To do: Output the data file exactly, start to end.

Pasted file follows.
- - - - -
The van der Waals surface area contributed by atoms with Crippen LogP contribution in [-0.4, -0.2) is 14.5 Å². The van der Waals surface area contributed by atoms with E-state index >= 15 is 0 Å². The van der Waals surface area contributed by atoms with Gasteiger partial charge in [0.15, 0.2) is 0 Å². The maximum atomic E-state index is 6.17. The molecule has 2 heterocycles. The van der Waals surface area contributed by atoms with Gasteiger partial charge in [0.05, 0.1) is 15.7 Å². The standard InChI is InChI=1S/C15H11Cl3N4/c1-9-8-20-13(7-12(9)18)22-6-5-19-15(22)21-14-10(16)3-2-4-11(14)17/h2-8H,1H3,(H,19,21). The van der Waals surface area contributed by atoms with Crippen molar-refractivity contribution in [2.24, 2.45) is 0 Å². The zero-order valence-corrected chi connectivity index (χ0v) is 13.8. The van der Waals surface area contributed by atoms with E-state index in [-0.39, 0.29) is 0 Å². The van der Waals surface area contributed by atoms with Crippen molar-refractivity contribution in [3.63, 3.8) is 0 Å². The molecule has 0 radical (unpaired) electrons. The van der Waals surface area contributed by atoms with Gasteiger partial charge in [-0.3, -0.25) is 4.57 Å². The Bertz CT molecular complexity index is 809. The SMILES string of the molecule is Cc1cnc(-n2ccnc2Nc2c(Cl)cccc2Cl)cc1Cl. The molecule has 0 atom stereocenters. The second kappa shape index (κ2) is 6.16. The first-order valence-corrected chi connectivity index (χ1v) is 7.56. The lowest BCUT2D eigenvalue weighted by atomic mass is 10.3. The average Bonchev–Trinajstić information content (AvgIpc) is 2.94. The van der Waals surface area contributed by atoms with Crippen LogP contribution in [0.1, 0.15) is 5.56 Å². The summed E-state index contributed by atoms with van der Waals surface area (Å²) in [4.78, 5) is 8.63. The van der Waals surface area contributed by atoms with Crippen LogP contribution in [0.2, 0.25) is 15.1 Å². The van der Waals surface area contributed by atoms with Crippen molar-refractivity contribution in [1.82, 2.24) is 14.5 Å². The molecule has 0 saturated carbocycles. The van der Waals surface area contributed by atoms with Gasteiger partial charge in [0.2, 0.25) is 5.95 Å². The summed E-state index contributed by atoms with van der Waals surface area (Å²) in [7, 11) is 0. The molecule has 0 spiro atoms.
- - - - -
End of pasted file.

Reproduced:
The van der Waals surface area contributed by atoms with Crippen LogP contribution in [-0.4, -0.2) is 14.5 Å². The van der Waals surface area contributed by atoms with E-state index >= 15 is 0 Å². The van der Waals surface area contributed by atoms with Gasteiger partial charge in [0.15, 0.2) is 0 Å². The maximum atomic E-state index is 6.17. The molecule has 2 heterocycles. The van der Waals surface area contributed by atoms with Gasteiger partial charge in [0.05, 0.1) is 15.7 Å². The standard InChI is InChI=1S/C15H11Cl3N4/c1-9-8-20-13(7-12(9)18)22-6-5-19-15(22)21-14-10(16)3-2-4-11(14)17/h2-8H,1H3,(H,19,21). The van der Waals surface area contributed by atoms with Crippen molar-refractivity contribution in [2.24, 2.45) is 0 Å². The zero-order valence-corrected chi connectivity index (χ0v) is 13.8. The van der Waals surface area contributed by atoms with E-state index in [-0.39, 0.29) is 0 Å². The van der Waals surface area contributed by atoms with Crippen molar-refractivity contribution in [3.63, 3.8) is 0 Å². The molecule has 0 radical (unpaired) electrons. The van der Waals surface area contributed by atoms with Gasteiger partial charge in [-0.3, -0.25) is 4.57 Å². The Bertz CT molecular complexity index is 809. The SMILES string of the molecule is Cc1cnc(-n2ccnc2Nc2c(Cl)cccc2Cl)cc1Cl. The molecule has 0 atom stereocenters. The second kappa shape index (κ2) is 6.16. The first-order valence-corrected chi connectivity index (χ1v) is 7.56. The lowest BCUT2D eigenvalue weighted by atomic mass is 10.3. The average Bonchev–Trinajstić information content (AvgIpc) is 2.94. The van der Waals surface area contributed by atoms with Crippen LogP contribution in [0.1, 0.15) is 5.56 Å². The summed E-state index contributed by atoms with van der Waals surface area (Å²) in [4.78, 5) is 8.63. The van der Waals surface area contributed by atoms with Crippen LogP contribution in [0.2, 0.25) is 15.1 Å². The van der Waals surface area contributed by atoms with Crippen molar-refractivity contribution in [1.82, 2.24) is 14.5 Å². The molecule has 0 saturated carbocycles. The van der Waals surface area contributed by atoms with Gasteiger partial charge in [0.2, 0.25) is 5.95 Å². The summed E-state index contributed by atoms with van der Waals surface area (Å²) in [7, 11) is 0. The molecule has 0 spiro atoms.